Think Scandinavian cinema and you inevitably think Sweden and Denmark— until recently, few Norwegian films made any impact abroad. The lively “Norwave” movement that has emerged in the last few years is the subject of this series, largely composed of New York premieres. It’s clearly a movement concerned with youth— the protagonists of nearly all the finest works on view are children or adolescents. Schpaaa (the title is Norwegian street slang for “cool”), Erik Poppe’s gritty and moving debut feature, depicts the world of Oslo street kids involved in petty crime and drug dealing. Berit Nesheim’s The Other Side of Sunday is a Bergmanian coming-of-age tale, set in the late 1950s, about the teenage daughter of an oppressive and puritanical country vicar who finds the courage to strike out on her own. And Torun Lian’s debut feature Only Clouds Move the Stars, based on her own novel, deals with the familiar Scandinavian topic of melancholia and stars extraordinary newcomer Thea Rusten as an 11-year-old devastated by the death of her brother.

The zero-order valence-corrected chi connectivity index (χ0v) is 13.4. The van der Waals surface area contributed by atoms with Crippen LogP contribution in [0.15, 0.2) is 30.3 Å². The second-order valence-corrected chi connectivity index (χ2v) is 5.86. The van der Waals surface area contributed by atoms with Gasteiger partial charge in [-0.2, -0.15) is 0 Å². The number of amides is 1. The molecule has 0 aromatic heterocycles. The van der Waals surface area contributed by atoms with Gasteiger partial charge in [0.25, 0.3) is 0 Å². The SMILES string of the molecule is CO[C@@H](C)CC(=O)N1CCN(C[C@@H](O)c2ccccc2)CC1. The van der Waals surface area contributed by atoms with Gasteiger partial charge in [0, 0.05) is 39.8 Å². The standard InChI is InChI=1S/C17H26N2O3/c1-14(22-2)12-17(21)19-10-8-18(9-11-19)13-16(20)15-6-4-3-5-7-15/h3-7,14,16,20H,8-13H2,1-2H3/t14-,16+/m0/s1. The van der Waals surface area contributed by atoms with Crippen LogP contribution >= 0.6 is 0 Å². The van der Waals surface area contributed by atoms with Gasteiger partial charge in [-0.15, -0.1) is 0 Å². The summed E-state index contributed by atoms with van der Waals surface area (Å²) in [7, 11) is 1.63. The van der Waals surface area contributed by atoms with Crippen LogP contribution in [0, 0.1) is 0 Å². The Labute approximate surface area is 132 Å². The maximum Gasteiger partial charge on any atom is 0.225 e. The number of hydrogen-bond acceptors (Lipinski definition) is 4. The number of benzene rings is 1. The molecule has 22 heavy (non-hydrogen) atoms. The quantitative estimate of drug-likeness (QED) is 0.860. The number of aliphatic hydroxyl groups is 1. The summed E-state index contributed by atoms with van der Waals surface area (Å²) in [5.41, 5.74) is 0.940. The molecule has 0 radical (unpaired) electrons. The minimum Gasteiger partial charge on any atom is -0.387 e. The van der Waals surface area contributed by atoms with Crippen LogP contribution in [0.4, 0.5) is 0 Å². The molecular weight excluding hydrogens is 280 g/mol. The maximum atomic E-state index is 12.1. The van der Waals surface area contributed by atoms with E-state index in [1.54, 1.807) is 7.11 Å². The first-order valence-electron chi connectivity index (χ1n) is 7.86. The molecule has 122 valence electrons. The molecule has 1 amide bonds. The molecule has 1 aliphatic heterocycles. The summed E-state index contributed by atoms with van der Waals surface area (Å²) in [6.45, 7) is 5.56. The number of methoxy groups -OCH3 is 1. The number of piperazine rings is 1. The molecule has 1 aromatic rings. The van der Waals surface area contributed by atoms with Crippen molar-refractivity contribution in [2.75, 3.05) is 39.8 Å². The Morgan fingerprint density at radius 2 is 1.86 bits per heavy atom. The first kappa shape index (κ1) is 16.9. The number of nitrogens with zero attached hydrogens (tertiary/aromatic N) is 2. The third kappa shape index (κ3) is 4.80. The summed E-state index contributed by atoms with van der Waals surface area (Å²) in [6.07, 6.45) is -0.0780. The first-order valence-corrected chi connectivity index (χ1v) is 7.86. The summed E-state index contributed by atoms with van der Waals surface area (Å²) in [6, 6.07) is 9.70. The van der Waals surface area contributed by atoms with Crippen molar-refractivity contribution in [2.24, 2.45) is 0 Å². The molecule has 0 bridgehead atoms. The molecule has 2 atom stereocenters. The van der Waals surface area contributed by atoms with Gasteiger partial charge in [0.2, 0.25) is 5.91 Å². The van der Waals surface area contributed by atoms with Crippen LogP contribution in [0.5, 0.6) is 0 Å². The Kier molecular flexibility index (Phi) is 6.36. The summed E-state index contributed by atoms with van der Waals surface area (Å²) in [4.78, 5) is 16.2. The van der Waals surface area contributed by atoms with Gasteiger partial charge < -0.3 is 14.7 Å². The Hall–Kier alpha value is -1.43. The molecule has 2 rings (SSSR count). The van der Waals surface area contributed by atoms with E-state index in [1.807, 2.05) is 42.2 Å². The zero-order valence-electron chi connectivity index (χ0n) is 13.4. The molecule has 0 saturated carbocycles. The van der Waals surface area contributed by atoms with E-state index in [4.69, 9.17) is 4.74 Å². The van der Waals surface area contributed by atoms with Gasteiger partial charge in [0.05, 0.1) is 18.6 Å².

A series sidebar includes two classics: Gjest Bardsen (1939), based on a folktale about a dashing robber and directed by Tancred Ibsen, grandson of Henrik; and Death Is a Caress (1949), the striking debut film of the country’s first female director, Edith Carlmar. Caress, dramatically lit in handsome black-and-white, is a noirish drama whose garage-mechanic hero becomes the lover of a voracious socialite gorgon. Its B-movie zip is heightened by half a dozen imaginative montage
sequences. Carlmar followed it with a slew of comedies and mystery dramas. Now 86, this talented phenomenon is still active, writing scripts and acting in Norwegian TV. She’ll be on hand to introduce her film.